Senate Phase II Report To Be Whitewash?

| Tue Mar. 11, 2008 4:58 PM PDT

According to the Los Angeles Times, the Senate Intelligence Committee is finally wrapping up its report on whether government statements on Iraq were supported by the underlying intelligence. The committee promised to do this over four years ago.

I don't know anything about it beyond the article, but the reporting strongly suggests the Senate Intelligence Committee has failed to ask hard questions. Beyond the fact it's taken them this long to do it, there are two obvious problems:

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1. The committee already released a report on whether the intelligence agencies were pressured by the Bush administration. The report concluded they were not. However, they only managed this by ignoring the most glaring evidence imaginable.

The first report was issued when the Republicans controlled the Senate. The committee clearly should have reopened this question, but apparently has failed to do so.

2. The tiny bit of the report's criticism that's mentioned ignores one of the most flagrant and important lies of the entire buildup to war:

In many cases, statements that were later proven wrong -- such as President Bush's assertion in September 2002 that Iraq "possesses biological and chemical weapons" -- were largely in line with U.S. intelligence assessments at the time.

Prewar assertions about Iraq's nuclear program were problematic because they were supported by some intelligence assessments but not others.

"They were substantiated," a congressional official said, "but didn't convey the disagreements within the intelligence community."

In August 2002, for example, Vice President Dick Cheney said in a speech that "Saddam [Hussein] has resumed his efforts to acquire nuclear weapons." But by that time, the State Department's intelligence bureau was challenging the assumption that Iraq's nuclear program had been reactivated.

But Cheney's most important deception in that speech regarding the Iraq nuclear issue had nothing to do about "disagreements within the intelligence community." It was the fact that what he said immediately after that sentence was completely false:

But we now know that Saddam has resumed his efforts to acquire nuclear weapons. Among other sources, we've gotten this from the firsthand testimony of defectors -- including Saddam's own son-in-law, who was subsequently murdered at Saddam's direction.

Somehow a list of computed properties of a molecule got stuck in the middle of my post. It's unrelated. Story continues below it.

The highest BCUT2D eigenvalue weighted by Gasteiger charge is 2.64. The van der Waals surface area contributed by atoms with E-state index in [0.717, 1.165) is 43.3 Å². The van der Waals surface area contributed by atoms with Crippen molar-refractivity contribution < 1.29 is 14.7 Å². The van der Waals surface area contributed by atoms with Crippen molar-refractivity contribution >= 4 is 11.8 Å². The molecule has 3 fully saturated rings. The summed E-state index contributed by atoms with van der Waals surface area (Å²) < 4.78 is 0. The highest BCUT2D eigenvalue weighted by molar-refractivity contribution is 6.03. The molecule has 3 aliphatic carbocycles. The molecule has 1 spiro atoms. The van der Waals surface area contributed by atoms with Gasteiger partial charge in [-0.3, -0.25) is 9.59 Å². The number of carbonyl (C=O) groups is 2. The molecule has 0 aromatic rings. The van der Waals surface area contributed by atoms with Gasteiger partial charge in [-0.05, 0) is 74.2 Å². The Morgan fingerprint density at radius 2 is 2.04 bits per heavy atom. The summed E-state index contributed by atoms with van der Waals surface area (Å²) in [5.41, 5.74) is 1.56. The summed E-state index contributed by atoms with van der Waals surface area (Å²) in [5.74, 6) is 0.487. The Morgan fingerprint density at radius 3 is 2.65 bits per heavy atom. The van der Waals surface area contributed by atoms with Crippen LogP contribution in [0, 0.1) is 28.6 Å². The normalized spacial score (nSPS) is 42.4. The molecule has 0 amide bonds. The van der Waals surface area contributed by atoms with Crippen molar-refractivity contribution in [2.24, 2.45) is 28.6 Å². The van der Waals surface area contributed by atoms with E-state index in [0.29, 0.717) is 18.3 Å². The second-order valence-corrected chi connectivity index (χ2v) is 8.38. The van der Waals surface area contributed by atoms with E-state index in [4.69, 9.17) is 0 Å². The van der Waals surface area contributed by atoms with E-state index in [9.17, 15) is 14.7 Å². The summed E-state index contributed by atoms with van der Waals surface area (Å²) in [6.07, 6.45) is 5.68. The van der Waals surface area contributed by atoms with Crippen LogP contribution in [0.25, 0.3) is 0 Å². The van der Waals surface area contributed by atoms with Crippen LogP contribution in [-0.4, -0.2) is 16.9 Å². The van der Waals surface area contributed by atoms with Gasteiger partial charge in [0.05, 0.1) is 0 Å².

Cheney was referred to Hussein Kamel, who'd run Iraq's WMD programs during the eighties and then fled to Jordan in 1995. But as the Washington Post later reported, "Kamel's testimony, after defecting, was the reverse of Cheney's description." Kamel had not said Saddam had "resumed his efforts to acquire nuclear weapons"; just the opposite. While the Clinton administration covered up Kamel's statements, he actually told UNSCOM that Iraq had had no nuclear program since the Gulf War in 1991. Specifically, when asked "Were there any continuation of, or present nuclear activities, for example, EMIS, centrifuge?", Kamel responded "No." (Kamel also said Iraq retained blueprints from its pre-91 program, but these were surrendered after his defection.) The IAEA later confirmed what Kamel had said:

General Hussein Kamel's [August 22, 1995] statement was compatible with statements made in the Baghdad talks, that all nuclear weapons related activities had effectively ceased at the onset of the attack on Iraq by the coalition forces.

Moreover, there is strong evidence Cheney must have known this was false. The WMD Commission report includes this citation:

429. CIA, Iraq's Remaining WMD Capabilities (NESA IR 96-40101) (Aug. 26, 1996) at p. 5; see also Senior Executive Memorandum (Jan. 12, 2002) (discussing the value of Kamil's information).

Senior Executive Memoranda are produced by intelligence agencies at the specific request of the executive branch. Thus, the White House wanted to know more about Kamel in January, 2002, at exactly the time their attention was turning toward Iraq.

Certainly this document would be examined and released as part of a serious Senate Intelligence Committee report. The evidence so far suggests it won't be, because the report won't be serious.

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